Mother of Controversies


Being a mother is no easy job.

The added controversies behind becoming a parent only add to the difficulty of the task. When I found out I was pregnant with Liam, I admit, I was quite naive to the stigmas and expectations of society and its norms in the parenting world. Not that I was not aware, but had not experienced it myself- even when I had Aava.

In my entries, What A Time and Smile and Nod, I make mention of some of the raised questions of how and what we should teach our children and when its the appropriate time to have these conversations. I also spoke of my experiences dealing with the societal jabs, so to speak, I endured during my pregnancy.

Now, Liam is getting older, the early day controversies such as to breastfeed or not to breastfeed don’t present themselves as much but others have risen. I’ve always considered writing an entry tackling some topics that I expect a lot of mothers fight themselves and others with as babies speed-grow into toddlers into kids.

‘Wh– weren’t you a just a baby two days ago?’

Here are my top four at the moment:-


Now, of course this is top 5 of early motherhood controversies.  According to BabyCentre UK  experts suggest babies younger than six months are safer sleeping on their back in a cot or Moses basket separate from parent bed but in the same room. They highlight risks with co-sleeping such as overheating and suffocation.

Personally, I had never planned to co-sleep. I had the perfect pack and play equipped with drawers and a little pre-infancy newborn cot attached. I also had a separate sleeping cot and a crib.

I was well prepared for the non-co-sleeping life.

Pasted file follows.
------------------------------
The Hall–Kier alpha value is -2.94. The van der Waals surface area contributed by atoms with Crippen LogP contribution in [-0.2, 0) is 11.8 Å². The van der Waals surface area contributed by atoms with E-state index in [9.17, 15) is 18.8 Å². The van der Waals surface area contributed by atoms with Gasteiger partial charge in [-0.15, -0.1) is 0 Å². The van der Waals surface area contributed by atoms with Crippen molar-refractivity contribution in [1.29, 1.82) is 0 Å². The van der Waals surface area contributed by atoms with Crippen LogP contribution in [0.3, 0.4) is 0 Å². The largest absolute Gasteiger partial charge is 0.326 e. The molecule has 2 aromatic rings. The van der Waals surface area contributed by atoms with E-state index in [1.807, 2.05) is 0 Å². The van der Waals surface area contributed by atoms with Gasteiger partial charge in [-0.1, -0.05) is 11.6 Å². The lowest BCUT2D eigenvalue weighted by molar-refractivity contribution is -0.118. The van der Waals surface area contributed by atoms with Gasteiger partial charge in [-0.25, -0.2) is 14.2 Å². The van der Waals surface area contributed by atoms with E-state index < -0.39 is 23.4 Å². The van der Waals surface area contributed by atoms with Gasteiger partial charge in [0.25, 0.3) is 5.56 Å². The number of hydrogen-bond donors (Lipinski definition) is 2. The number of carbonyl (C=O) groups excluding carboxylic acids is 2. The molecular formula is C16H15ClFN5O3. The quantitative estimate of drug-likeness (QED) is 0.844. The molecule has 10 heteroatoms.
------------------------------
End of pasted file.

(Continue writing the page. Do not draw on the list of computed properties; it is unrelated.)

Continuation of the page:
But baby Liam and his silent reflux had other plans for me. I wrote about that experience in my entry Sleep Chronicles. I made it through the wilderness and eventually Liam was happily crib-trained. However, when Liam got a ghastly case of hand, foot and mouth he would often cry out in discomfort in the middle of the night around 2:am to come into bed with us. Liam had just turned a year.

Liam is two and a half years old. He no longer has hand, foot and mouth. He’s still crying at 2:am almost every morning to fulfill the rest of his beauty sleep in the comfort of our bed. And steal our pillows.

“Let that baby cry himself back to sleep!”  Yea, yea. Easier said than done my friend. And totally not worth it.

I did a bit of reading in the past on a mother’s views on co-sleeping past infancy and her reasons for allowing it such as development of trust and confidence and provision of security and boosted self-esteem. Natural Parents Network gives an informative break down here.

When it comes down to it, weighing the pros and cons, I’ve decided to let Liam co-sleep as long as he’s comfortable.

After all, I’ve yet to discover a co-sleeping 16 year old.

Age: Months or Years?

I have had this debate with both mothers and non-mothers. And, to be honest, I think it’s such a pointless one! What does it matter if a mother says her childs age in months or years?

For me, personally, I said Liams age in months up until he was two years old. My reasoning was to differentiate between a one year old who just turned one and a one year old who was closer to turning two. I think it was important when discussing his developmental milestones and gave a better overall idea of his actual age. Since not a whole heap of developmental changes are happening after 24 months, I just stopped saying his age in months. Now that he’s two years old, I still find myself saying “Oh, he’s two… well, he was two in October.” I agree, saying 30 months rather than 2 and a half sounds ridiculous.